“Welcome to my court! You can be sure that you will get the justice you deserve.”
Superior Court Associate Judge Joseph N. Camacho had that message yesterday for Joseph Acosta Crisostomo, sentencing him to the maximum of five years and six months in prison for possession of less than a gram of methamphetamine or “ice” and criminal contempt.
Some of about 10 police officers who watched the proceeding were seen nodding their heads and a few exclaimed “Yes!” after hearing the sentence handed down on Crisostomo. Other people in the gallery were relatives and friends of slain bartender Emerita Romero. The 39-year-old Crisostomo has been charged in her murder.
“Mr. Crisostomo, it is absolutely crystal clear that in your case, justice is long overdue!” the judge said.
Expressionless, Crisostomo leaned slightly forward on the table beside his counsel, acting chief public defender Douglas Hartig.
Crisostomo was sentenced to five years for illegal possession of “ice” and the maximum of six months for criminal contempt.
The five years and six months imprisonment shall be served day to day, without the possibility of parole, probation, early release, work or weekend release, or any other similar program.
Based on Crisostomo’s extensive rap sheet, Camacho said the new sentence will run consecutively with the five-year sentence Crisostomo is serving in a previous criminal conviction—for a grand total of 10 years and six months.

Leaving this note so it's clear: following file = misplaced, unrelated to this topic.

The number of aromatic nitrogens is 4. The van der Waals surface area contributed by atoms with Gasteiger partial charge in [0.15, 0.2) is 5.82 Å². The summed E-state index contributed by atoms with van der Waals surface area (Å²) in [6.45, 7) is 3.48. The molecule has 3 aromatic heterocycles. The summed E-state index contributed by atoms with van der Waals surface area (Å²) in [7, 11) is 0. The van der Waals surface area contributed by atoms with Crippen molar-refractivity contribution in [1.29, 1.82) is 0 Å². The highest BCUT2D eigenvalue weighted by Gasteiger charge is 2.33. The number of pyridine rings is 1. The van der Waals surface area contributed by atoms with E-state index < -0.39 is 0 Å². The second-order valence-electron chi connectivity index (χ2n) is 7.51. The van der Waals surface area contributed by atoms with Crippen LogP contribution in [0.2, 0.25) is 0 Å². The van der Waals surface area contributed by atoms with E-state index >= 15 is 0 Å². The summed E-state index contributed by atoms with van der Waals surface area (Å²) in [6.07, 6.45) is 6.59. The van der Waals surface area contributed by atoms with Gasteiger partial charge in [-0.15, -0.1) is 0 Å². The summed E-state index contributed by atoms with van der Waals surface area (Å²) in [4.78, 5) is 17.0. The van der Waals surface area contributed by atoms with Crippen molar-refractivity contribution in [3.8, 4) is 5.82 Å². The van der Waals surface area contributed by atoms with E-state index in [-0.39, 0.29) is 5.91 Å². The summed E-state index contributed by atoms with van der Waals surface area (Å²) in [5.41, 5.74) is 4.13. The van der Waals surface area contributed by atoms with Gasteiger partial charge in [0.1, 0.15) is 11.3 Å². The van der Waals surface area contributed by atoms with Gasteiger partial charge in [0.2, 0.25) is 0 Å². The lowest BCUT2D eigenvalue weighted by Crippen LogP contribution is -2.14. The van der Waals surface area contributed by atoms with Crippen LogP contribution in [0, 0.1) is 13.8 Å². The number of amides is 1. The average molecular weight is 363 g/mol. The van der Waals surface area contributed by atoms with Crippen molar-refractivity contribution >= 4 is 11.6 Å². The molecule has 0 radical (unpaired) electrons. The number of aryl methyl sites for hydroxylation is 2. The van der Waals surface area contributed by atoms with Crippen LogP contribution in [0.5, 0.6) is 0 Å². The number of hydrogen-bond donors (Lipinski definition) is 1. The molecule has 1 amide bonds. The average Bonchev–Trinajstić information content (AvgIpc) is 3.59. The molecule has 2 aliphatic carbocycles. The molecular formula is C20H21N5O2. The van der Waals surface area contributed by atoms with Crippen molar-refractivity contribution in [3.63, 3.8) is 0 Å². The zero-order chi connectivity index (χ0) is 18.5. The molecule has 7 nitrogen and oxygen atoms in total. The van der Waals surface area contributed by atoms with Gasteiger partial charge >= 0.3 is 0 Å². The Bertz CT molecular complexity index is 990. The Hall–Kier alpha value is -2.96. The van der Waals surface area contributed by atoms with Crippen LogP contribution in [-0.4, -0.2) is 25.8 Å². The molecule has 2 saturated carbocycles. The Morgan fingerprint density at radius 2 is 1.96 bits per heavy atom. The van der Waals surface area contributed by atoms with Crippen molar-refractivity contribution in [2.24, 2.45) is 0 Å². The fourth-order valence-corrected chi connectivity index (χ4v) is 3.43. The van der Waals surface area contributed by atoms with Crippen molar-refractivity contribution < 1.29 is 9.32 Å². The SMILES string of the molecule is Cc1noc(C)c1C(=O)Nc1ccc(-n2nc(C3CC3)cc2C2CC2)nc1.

Camacho said no credit for time served will be given as Crisostomo is already serving time in the previous criminal case.
The judge read all charges on a list containing 14 criminal cases in which Crisostomo was arrested but the cases were not forwarded for prosecution. Camacho also read the charges in 11 prior criminal cases where the defendant was arrested and prosecuted.
“At this stage, we do not even need to list your extensive juvenile record,” Camacho said.
In every criminal case, Crisostomo’s cases were either dismissed or plea bargained in exchange for some form of leniency.
“Every case except one,” said Camacho, citing a 2007 burglary and theft case that was transferred to him last year. Camacho imposed in that case the full maximum of five years of the suspended sentence.
Given Crisostomo’s extensive criminal history, Camacho said it is obvious that the defendant is not the type who learns from his mistakes.
“You have demonstrated from your life of crime that leniency and mercy from the past courts were viewed as signs of weaknesses,” Camacho said.
Assistant attorney general Chemere K. McField had recommended the full maximum sentence. Hartig recommended a sentence of five years, of which only two will be served.
“Defendant has a long history of criminal violations here in the Commonwealth. And we are truly, truly pleased to finally have justice served,” McField told reporters after the sentencing.
In the bench trial on Wednesday, Camacho found Crisostomo guilty of illegal possession of a controlled substance and criminal contempt.
Police and court records show that two police officers came upon Crisostomo and John Namauleg inside a car during routine patrol at a secluded beach in Susupe on Jan. 11, 2012, at 3am.
The officers found on Crisostomo and inside the car drug paraphernalia containing residue that came up positive for methamphetamine or “ice.”
In Crisostomo’s case for the kidnapping and murder of Romero in February 2012, Camacho postponed again yesterday the scheduled preliminary hearing to Thursday next week as the court can’t find a lawyer to represent the suspect.
Camacho said that 52 lawyers, including four attorneys at the Public Defender’s Office, are all conflicted due to Crisostomo’s extensive criminal history and other reasons.
The judge told the defendant that the court is trying its best to appoint a non-conflicted lawyer to represent him in the murder case.